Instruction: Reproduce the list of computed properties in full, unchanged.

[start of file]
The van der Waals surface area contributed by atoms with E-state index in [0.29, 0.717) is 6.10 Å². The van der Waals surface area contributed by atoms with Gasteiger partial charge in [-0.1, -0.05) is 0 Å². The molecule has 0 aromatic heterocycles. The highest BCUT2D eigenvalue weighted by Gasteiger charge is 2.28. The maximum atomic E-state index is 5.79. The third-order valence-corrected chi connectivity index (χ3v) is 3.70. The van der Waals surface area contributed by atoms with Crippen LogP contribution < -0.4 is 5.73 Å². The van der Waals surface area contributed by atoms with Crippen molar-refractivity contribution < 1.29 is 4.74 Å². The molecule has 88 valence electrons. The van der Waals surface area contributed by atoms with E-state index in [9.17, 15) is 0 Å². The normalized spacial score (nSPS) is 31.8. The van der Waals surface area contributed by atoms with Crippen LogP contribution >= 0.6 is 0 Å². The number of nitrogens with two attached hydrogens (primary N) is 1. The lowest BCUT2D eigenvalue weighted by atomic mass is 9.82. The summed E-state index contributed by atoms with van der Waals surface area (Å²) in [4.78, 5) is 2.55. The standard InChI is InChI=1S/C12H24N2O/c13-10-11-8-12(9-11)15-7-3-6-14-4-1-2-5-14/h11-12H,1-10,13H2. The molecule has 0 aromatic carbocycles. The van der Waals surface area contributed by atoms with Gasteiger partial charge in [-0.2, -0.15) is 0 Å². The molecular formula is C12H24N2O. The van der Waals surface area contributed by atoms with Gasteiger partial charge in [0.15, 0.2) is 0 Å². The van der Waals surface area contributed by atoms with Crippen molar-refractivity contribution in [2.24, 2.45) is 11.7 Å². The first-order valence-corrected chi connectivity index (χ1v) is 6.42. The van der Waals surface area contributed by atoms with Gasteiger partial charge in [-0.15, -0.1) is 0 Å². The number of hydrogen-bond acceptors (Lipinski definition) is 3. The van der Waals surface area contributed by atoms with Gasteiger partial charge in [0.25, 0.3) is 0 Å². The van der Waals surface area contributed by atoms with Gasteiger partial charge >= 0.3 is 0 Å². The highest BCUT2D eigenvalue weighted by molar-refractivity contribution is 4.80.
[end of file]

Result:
The van der Waals surface area contributed by atoms with E-state index in [0.29, 0.717) is 6.10 Å². The van der Waals surface area contributed by atoms with Gasteiger partial charge in [-0.1, -0.05) is 0 Å². The molecule has 0 aromatic heterocycles. The highest BCUT2D eigenvalue weighted by Gasteiger charge is 2.28. The maximum atomic E-state index is 5.79. The third-order valence-corrected chi connectivity index (χ3v) is 3.70. The van der Waals surface area contributed by atoms with Crippen LogP contribution < -0.4 is 5.73 Å². The van der Waals surface area contributed by atoms with Crippen molar-refractivity contribution < 1.29 is 4.74 Å². The molecule has 88 valence electrons. The van der Waals surface area contributed by atoms with E-state index in [9.17, 15) is 0 Å². The normalized spacial score (nSPS) is 31.8. The van der Waals surface area contributed by atoms with Crippen LogP contribution >= 0.6 is 0 Å². The number of nitrogens with two attached hydrogens (primary N) is 1. The lowest BCUT2D eigenvalue weighted by atomic mass is 9.82. The summed E-state index contributed by atoms with van der Waals surface area (Å²) in [4.78, 5) is 2.55. The standard InChI is InChI=1S/C12H24N2O/c13-10-11-8-12(9-11)15-7-3-6-14-4-1-2-5-14/h11-12H,1-10,13H2. The molecule has 0 aromatic carbocycles. The van der Waals surface area contributed by atoms with Gasteiger partial charge in [-0.2, -0.15) is 0 Å². The molecular formula is C12H24N2O. The van der Waals surface area contributed by atoms with Gasteiger partial charge in [0.15, 0.2) is 0 Å². The van der Waals surface area contributed by atoms with Crippen molar-refractivity contribution in [2.24, 2.45) is 11.7 Å². The first-order valence-corrected chi connectivity index (χ1v) is 6.42. The van der Waals surface area contributed by atoms with Gasteiger partial charge in [-0.15, -0.1) is 0 Å². The number of hydrogen-bond acceptors (Lipinski definition) is 3. The van der Waals surface area contributed by atoms with Gasteiger partial charge in [0.25, 0.3) is 0 Å². The van der Waals surface area contributed by atoms with Gasteiger partial charge >= 0.3 is 0 Å². The highest BCUT2D eigenvalue weighted by molar-refractivity contribution is 4.80.